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But the Ruizes believe that leaving is not a part of Mary's plan for them. Says Leticia Ruiz: "She has said, 'I came to this place in particular because you cannot run away from the world. You have to help the world to change. This is where I need you.'"

So Peggy left her more comfortable milieu. "I didn't know this side of life existed," she says. "My idea of giving to charity was giving money through my paycheck to the United Way. I always gave my clothes to Goodwill, but I never knew the people who would be wearing them. Now I am the thrift-shop queen!"

She has become accustomed to houses without central heating and the tradition of moviegoing on Sunday afternoons in the summer, seeing as how theatres are air-conditioned. It's all right with her that, instead of going to the lake, she may spend Saturdays for the rest of her life helping to feed homeless people who show up for a handout. She deals somehow with the fact that Armando devotes so much of his time to the needs of street kids that she sometimes feels neglected. (She says, "The biggest change is that I have had to learn not to be so selfish.") She is no longer set atwitter by the frequent sounds of gunshots, "unless they are very close by, and then my concern is whether anybody needs help."

She does not give the impression as she speaks that these changes represent much sacrifice. In fact, she relishes the new life that is bleaching out the stains on her soul and teaching her not to sweat the small stuff. "Evil sneaks into our lives in so many ways," she says, explaining that in her former life she did such things as have cocktails. "The more I think about it, the more I realize I was a terrible, terrible person." Now she is someone with a different perspective that has set her free. "My car was stolen about a month ago, from right in front of my house," she says, "and I said to Armando, 'I am mysteriously unaffected by this.'"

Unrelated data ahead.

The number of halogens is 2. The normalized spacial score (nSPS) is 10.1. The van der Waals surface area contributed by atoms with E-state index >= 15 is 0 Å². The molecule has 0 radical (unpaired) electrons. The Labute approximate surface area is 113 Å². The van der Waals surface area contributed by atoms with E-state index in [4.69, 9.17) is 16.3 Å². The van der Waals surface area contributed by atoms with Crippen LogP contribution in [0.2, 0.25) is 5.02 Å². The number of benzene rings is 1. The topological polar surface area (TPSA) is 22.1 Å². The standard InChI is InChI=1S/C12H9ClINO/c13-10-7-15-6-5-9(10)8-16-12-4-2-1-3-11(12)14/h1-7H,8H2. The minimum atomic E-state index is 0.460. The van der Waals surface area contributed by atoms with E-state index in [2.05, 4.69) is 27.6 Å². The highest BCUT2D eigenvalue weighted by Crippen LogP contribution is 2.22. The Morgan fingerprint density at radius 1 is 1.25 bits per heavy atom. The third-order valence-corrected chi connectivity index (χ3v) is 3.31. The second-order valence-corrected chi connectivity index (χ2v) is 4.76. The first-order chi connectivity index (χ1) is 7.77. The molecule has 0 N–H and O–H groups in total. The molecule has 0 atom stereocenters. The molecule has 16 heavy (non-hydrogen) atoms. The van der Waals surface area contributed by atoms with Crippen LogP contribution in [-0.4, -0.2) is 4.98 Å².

Which isn't to say that she feels things less, unless you're talking about unimportant things.

The thing that does affect her is the prayer meetings.

Every Saturday, everyone who lives at the compound attends and does his part. Leticia will perhaps man the table at the rear of the yard, where prints of a painting of the Blessed Mother, painted by Reyes in a folk-art style, are sold for $10 apiece. Armando will perhaps lead the rosary while Peggy stands by the front gate and helps out of a long Cadillac a local pediatrician who frequently attends with his two profoundly retarded sons--grown men now--one of whom must be lifted into a wheelchair.

If you are not a believer, if you don't expect to see the Mother of God's eyes change and become real in the painting that hangs just behind the shrine of Jesus, as many claim to have seen it, it is difficult at first to understand what about these meetings so stirs the blood of the Ruizes and other visitors.

It is not the impassioned, mystical atmosphere that one usually equates with tales of miracles. No one in the audience shouts Hallelujah or collapses in an ecstatic fit. (Reyes says someone did the latter once, but the worshiper quickly regained all faculties upon hearing Reyes say that he was going to call 911 for help.) No one bursts into tongues.

Even during the moments of the rosary when Estela is seeing and talking to Mary, you wouldn't know unless you knew. Sequestered indoors with a few worshipers while the larger prayer group carries on outside, able to hear the crowd's Hail Marys through a speaker system that pipes every syllable into the house, Estela stops praying for a few minutes and her gaze fixates a little. That is all; in a few minutes the vision is over.

Far from being frenzied demonstrations of belief, the Ruiz prayer meetings are occasions when common sense and the supernatural somehow combine, as when a man swooshed up to Estela after prayers were over and declared he felt the evening had cured him of cancer. "How can I know that I'm cured? Do you think the Lord will send me a sign?" he inquired of his prophetess.

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Deborah Laake